Tomas is in India already, so the place is more empty again. The more empty it is, the harder we have to work to make for it :)
If you have to put the coal manually into the boiler every few minutes, you would build a transport belt with inserter soon, so you just don't have to think about it. The same applies to some of the Factorio repetitive tasks. These tasks involve testing if the game isn't broken when preparing the release. Testing if the multiplayer still works. Testing if the campaigns still work. Testing if the replays are not broken again etc. etc. Cube is starting to prototype the solution on our new build server. One of the main tasks of the server will be that it will try to make a test release every day. It will try to run the automated test suites in all the systems and possible configurations, and let us know if anything goes wrong. It can even track the changes that broke the tests and email the people to fix it automatically, this feels like robotic manager to me, and I like that because this is the Factorio style. Once the release is needed to be done, it should upload the release packages, create the release update post, and enable the links on the page. We should definitely buy some big red button that will activate all of this machinery :) This will mainly mean, that when we are doing the release, we can work on new tasks in the meantime, so our productivity should be higher again.
The automated test counts are slowly rising. The covarage of the code is still pretty small, but the we try to cover the most tricky situations and the most complicated parts of the code first, so it helped to find lot of problems already. With all the desync problems it helped us to find I'm quite sure, that without the automated tests, the stable multiplayer release date would be delayed a lot. We are quite aware, that once the multiplayer gets stable, one of the main issues will be the bigger CPU requirements, as more players on the same map means more (or bigger) factories. The automated feedback wheter we broke something important or not should give us better confidence in making more aggressive (or smarter) optimisations and code rafactorings.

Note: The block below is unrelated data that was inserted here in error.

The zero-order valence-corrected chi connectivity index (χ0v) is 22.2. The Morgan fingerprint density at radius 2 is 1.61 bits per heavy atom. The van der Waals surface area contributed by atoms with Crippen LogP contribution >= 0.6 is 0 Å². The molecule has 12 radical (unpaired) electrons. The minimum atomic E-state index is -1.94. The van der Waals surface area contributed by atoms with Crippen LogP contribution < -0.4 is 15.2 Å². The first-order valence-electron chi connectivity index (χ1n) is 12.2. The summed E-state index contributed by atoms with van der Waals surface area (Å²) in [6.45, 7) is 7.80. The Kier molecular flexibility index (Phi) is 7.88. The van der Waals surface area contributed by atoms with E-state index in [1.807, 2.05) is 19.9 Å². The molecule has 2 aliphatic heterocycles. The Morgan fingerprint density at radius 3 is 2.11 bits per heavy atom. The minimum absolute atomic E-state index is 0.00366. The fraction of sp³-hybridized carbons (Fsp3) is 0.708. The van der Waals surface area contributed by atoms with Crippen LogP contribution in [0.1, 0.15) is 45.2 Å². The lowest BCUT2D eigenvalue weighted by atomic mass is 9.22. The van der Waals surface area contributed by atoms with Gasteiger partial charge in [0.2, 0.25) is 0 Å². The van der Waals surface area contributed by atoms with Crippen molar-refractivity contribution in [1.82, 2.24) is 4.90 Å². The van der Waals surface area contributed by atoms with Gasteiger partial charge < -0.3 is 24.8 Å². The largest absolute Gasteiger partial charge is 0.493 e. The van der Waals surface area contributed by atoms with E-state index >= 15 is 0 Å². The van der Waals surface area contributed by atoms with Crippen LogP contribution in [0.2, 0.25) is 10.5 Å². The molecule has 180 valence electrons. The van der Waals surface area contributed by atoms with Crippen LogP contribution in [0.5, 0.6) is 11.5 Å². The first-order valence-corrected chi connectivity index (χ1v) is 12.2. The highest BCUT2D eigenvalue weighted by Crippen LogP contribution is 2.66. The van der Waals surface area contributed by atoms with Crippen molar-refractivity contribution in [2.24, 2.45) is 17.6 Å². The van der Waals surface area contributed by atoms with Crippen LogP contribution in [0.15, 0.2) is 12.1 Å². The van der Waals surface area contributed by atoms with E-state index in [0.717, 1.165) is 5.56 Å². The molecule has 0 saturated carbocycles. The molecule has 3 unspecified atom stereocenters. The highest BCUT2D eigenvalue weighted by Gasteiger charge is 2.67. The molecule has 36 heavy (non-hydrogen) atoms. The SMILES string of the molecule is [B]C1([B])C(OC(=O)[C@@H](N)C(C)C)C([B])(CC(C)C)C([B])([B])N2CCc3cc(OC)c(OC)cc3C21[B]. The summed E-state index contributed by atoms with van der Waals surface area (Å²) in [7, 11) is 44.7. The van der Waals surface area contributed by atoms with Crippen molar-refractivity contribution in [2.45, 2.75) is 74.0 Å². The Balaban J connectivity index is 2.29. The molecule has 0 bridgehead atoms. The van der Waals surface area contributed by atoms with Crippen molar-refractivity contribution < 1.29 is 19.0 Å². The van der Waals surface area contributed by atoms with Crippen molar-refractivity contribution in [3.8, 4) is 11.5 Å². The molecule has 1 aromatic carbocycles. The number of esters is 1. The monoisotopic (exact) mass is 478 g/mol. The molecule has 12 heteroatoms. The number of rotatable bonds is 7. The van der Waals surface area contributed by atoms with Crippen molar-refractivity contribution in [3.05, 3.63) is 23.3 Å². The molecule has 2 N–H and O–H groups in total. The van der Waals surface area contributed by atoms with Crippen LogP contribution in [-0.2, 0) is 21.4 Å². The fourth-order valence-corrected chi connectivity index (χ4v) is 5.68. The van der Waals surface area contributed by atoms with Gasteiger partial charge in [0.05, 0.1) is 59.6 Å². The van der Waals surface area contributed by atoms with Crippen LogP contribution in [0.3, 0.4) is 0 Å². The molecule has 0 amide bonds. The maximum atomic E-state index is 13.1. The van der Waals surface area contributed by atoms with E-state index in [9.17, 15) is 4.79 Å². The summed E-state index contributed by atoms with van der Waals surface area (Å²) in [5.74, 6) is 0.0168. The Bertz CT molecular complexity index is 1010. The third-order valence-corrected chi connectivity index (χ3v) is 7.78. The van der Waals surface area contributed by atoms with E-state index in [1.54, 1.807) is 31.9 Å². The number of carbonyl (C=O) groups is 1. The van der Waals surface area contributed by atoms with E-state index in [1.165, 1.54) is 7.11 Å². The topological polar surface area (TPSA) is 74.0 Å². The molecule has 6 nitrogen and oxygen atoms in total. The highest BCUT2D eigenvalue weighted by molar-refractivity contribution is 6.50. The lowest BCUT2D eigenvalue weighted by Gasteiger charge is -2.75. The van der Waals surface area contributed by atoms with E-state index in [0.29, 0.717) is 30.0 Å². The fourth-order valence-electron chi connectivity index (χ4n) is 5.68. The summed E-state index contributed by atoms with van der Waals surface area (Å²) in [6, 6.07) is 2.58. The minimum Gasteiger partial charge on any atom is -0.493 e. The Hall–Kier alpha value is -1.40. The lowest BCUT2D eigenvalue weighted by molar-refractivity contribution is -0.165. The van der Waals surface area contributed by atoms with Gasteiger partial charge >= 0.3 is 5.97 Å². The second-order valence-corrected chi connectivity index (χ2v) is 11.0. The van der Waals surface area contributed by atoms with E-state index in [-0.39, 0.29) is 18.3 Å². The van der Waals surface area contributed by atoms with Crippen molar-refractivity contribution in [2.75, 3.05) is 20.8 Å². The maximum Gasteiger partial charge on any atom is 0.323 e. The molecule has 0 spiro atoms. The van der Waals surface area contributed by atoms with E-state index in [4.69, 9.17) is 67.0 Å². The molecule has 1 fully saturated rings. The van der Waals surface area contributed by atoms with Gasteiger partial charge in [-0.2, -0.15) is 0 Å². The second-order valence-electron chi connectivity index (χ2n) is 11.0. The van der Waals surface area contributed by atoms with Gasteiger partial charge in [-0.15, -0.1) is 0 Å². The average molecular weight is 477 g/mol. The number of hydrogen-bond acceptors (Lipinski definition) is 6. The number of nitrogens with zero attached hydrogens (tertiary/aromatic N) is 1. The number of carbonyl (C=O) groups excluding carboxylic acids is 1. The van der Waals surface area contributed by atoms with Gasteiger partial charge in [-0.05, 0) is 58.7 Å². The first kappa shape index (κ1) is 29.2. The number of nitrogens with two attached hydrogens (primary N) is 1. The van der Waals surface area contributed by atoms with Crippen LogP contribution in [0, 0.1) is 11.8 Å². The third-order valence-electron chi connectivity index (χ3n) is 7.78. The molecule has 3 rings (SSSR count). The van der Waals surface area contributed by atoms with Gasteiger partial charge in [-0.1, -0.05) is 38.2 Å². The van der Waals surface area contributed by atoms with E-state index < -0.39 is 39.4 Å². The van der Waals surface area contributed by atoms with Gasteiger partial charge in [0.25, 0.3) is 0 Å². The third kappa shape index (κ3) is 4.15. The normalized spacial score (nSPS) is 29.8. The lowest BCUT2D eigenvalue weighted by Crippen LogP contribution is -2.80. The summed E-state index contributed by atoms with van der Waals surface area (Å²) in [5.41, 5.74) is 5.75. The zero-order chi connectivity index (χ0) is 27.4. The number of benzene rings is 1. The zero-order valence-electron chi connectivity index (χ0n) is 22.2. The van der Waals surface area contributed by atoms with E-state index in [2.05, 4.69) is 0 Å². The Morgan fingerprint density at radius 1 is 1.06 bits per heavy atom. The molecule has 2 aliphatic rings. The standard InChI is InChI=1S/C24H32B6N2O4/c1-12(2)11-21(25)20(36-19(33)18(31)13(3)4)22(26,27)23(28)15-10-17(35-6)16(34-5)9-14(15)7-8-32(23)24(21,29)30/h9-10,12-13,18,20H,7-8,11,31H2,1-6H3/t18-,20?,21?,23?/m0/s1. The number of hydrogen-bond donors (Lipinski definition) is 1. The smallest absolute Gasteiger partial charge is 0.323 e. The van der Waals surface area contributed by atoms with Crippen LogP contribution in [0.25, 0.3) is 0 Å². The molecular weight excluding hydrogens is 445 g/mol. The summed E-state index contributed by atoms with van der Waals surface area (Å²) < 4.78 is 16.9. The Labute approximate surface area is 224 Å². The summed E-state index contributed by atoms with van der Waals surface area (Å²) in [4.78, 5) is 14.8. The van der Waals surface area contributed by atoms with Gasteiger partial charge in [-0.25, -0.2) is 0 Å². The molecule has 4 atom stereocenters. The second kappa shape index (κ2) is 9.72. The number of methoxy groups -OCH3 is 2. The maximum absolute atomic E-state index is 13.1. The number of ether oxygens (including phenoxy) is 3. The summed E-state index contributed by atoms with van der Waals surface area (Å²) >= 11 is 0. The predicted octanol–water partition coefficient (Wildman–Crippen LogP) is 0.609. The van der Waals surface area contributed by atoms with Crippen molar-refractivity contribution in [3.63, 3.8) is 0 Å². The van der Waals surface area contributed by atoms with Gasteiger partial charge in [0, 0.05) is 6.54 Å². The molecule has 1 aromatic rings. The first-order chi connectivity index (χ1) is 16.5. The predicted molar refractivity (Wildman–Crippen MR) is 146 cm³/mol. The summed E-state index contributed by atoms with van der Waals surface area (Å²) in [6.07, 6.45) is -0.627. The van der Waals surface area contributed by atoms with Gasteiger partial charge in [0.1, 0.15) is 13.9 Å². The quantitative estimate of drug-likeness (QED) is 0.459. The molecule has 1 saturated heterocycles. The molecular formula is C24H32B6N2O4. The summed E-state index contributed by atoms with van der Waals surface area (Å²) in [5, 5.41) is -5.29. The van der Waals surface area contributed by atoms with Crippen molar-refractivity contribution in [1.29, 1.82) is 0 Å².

There are times, when I look for a single bug for 3 days and I feel like I'm starting to loose my mind over it, just to find out there are 3 different bugs covering each other at different times. We are working hard to make the 0.11.4 release a big step towards multiplayer stability. The release is planned on the thursday (4.12.2014). There are 8 desync bugs fixed already and when looking at some of those, I'm wondering how can people play the 0.11.3 for hours without desync, they are probably super lucky, or they are just byte magicians :) I personally feel, that all the techniques and new stuff we had to learn to fix all the multiplayer synchronisation problems, while having partially multithreaded algorithms for things like map generation and people with different systems and computer setups is really giving us a huge boost of our experience gain.
The regular comment thread at our forums is ready.